754703764386_3d-dvd-comingoutRight. It ends with the beginning of my exploration into that community. That’s a process that took longer than the production of the film itself. It wasn’t that I was out to close friends or living an out lifestyle and just hadn’t told my family yet — it was more of a repressed closeting. So a lot of the second half of the process had to do with unpacking those suppressed feelings and emotions, reestablishing that new identity and figuring out what it meant for me.

For all those years, I felt I had to shun everything gay as much as possible because I didn’t want to associate with the community as I saw it to stay closeted more effectively. Then, on my first foray into the community, I felt like I didn’t belong, and I was so insecure. So it took more time to find a group of gay friends, to find a community within the community — the right group to feel a part of.

Then, there’s a lot of giving back. Volunteering has been very helpful in the process as well.

What were some of the more surprising or affecting things you discovered during the making of the film?

Overall, people will surprise you in all sorts of ways. There’s always a level of nervousness about who would potentially not take the news very well. Who was I going to lose by coming out of the closet? I thought it was an inevitable part of the process that somebody was going to leave my life. But then, people’s reactions were positive, and the film itself ends up being more uplifting and funny.

That was really surprising, and what was more surprising was the evolution of the film — when we had trailers out, the crowd-funding campaign, the festival circuit, and now the release with Wolfe. People have responded really well. They’ve sent me messages on social media. When we’ve done screenings in conservative parts of the country, they’ve been very powerful experiences. I didn’t know that personal storytelling could have that effect — at least my own story, anyway.

What influenced you to become a filmmaker?

My family had always had cameras. My siblings and I had always been recorded from a young age. We have boxes and boxes of VHS tapes. At one point, I just picked up the camera myself and started recording holidays and vacations, which evolved into making short films with my siblings and my friends. This all led to film school, and it was there that my coming-out process began.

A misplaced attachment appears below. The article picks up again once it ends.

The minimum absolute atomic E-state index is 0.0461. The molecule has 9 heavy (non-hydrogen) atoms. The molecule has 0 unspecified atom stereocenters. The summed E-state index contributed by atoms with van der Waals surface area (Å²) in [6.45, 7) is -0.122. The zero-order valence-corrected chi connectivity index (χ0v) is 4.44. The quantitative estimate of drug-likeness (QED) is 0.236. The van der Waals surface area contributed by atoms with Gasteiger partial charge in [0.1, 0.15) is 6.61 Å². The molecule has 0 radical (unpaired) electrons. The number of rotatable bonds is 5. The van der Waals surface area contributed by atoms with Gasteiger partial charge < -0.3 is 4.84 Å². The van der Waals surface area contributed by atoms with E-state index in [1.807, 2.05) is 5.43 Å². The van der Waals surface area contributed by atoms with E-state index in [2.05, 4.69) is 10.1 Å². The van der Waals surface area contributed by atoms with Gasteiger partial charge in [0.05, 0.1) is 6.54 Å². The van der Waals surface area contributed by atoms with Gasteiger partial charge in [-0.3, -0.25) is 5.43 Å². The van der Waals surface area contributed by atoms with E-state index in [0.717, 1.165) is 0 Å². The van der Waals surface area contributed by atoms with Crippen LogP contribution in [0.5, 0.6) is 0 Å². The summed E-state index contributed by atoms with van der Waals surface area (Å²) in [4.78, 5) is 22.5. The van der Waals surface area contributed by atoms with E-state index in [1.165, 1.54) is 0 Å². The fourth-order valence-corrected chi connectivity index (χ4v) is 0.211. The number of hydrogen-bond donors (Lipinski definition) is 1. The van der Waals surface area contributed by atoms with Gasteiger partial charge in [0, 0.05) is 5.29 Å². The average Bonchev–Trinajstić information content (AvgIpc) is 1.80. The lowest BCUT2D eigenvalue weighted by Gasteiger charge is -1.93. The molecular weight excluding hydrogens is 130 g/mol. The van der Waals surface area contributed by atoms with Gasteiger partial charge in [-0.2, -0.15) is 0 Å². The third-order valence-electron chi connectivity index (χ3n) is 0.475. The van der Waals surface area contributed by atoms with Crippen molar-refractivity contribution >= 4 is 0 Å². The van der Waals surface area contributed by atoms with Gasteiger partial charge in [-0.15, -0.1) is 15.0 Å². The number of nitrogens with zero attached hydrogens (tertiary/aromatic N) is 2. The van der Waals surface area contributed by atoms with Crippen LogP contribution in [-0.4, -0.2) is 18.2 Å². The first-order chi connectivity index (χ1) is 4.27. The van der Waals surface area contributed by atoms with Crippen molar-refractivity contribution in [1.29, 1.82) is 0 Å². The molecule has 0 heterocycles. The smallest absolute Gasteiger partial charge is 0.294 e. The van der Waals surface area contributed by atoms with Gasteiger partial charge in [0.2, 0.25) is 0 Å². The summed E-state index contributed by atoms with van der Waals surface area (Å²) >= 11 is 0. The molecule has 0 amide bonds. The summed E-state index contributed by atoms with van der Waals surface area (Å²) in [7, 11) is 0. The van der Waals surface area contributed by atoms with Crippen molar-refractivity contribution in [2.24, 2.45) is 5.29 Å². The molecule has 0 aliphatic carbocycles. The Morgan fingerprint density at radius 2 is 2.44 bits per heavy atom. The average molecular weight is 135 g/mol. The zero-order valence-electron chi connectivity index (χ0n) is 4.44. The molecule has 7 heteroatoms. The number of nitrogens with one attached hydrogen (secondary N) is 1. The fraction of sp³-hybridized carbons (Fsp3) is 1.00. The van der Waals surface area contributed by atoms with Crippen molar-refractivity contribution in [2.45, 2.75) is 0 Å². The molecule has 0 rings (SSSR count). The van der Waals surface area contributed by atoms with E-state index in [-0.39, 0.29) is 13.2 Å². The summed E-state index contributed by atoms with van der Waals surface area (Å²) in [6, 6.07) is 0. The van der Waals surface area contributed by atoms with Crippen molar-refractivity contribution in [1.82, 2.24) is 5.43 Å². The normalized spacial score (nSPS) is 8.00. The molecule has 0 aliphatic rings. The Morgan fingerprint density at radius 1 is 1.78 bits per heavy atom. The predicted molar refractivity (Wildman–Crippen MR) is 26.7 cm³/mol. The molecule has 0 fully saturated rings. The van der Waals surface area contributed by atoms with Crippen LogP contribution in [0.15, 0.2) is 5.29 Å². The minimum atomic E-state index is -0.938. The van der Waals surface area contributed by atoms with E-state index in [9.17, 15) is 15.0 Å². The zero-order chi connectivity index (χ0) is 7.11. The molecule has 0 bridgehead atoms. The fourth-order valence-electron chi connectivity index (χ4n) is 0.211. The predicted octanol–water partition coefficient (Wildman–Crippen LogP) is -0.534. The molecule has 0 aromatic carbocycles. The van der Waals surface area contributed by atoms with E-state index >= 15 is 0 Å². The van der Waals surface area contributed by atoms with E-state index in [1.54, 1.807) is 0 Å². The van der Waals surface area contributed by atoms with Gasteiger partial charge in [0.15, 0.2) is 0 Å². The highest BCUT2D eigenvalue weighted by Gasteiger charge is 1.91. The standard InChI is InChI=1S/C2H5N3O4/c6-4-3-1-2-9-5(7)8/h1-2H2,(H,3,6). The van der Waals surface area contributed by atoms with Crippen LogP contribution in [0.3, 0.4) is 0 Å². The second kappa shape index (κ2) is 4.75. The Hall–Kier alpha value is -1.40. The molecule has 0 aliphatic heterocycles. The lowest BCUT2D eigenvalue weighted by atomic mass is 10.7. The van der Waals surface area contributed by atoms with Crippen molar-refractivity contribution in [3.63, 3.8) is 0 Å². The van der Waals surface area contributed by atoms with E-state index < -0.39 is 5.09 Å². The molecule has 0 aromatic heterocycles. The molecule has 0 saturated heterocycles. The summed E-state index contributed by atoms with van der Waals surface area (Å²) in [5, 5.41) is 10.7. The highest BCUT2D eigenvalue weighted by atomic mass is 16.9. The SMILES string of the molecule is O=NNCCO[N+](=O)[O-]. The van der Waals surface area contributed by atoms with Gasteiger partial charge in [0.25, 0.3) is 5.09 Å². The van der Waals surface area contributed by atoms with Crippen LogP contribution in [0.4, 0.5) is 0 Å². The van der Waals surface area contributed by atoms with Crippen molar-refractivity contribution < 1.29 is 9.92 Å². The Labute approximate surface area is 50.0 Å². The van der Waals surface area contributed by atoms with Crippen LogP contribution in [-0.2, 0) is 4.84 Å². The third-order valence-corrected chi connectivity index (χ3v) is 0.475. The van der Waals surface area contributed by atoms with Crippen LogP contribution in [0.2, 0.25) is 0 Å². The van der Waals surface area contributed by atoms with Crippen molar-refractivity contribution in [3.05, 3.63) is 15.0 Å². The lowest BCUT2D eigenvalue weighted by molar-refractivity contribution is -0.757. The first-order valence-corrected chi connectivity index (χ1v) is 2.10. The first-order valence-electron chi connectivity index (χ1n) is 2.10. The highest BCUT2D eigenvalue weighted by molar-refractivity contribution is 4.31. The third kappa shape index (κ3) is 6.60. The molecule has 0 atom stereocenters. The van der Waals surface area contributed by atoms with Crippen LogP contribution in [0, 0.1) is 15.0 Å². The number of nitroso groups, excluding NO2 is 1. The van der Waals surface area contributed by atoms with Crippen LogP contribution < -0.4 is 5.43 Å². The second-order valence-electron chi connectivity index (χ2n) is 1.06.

Talk about the making of the film.

It unfolded slowly. First, how do I come out on camera in an ethical way, making sure that people’s reactions are not affected by the camera’s presence but instead by the news they’re being told? And once those sections have been filmed, we move onto the second stage, which is crafting the larger film itself. What is the throughline; who are the other people we need to interview to make the story complete? The way we did certain effects, like the computer screenshots while I’m searching forums for information — it’s enhanced by the sound of typing on the keyboard and the change in breathing as the results are revealed. I think it really raises the emotional level of the scene.

What’s next on the slate for you?

Right now I’m in preproduction on a narrative short. It’s called Femme, and it’s about gender expression in the gay community. It’s an irreverent comedy. It’s also going to be tied to a larger social campaign on the same subject — these different intersectional issues in the LGBT community.

Anything else you’d like to add about Coming Out?

The DVD has a shortened two-part version that’s been cleaned up for language, intended to be shown in high schools and hopefully middle schools as well. It’s my wish that youth will get a chance to have an early understanding of the coming out process.

Coming Out will be released worldwide via Wolfe Video on October 4 on DVD/VOD, across all digital platforms including iTunes, Vimeo On Demand, and WolfeOnDemand, and will also be available on the same date in the U.S. and Canada on DVD via Wolfe Video and many major retailers.

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About Kurt Gardner

Writer, critic and inbound marketing expert whose passion for odd culture knows no bounds.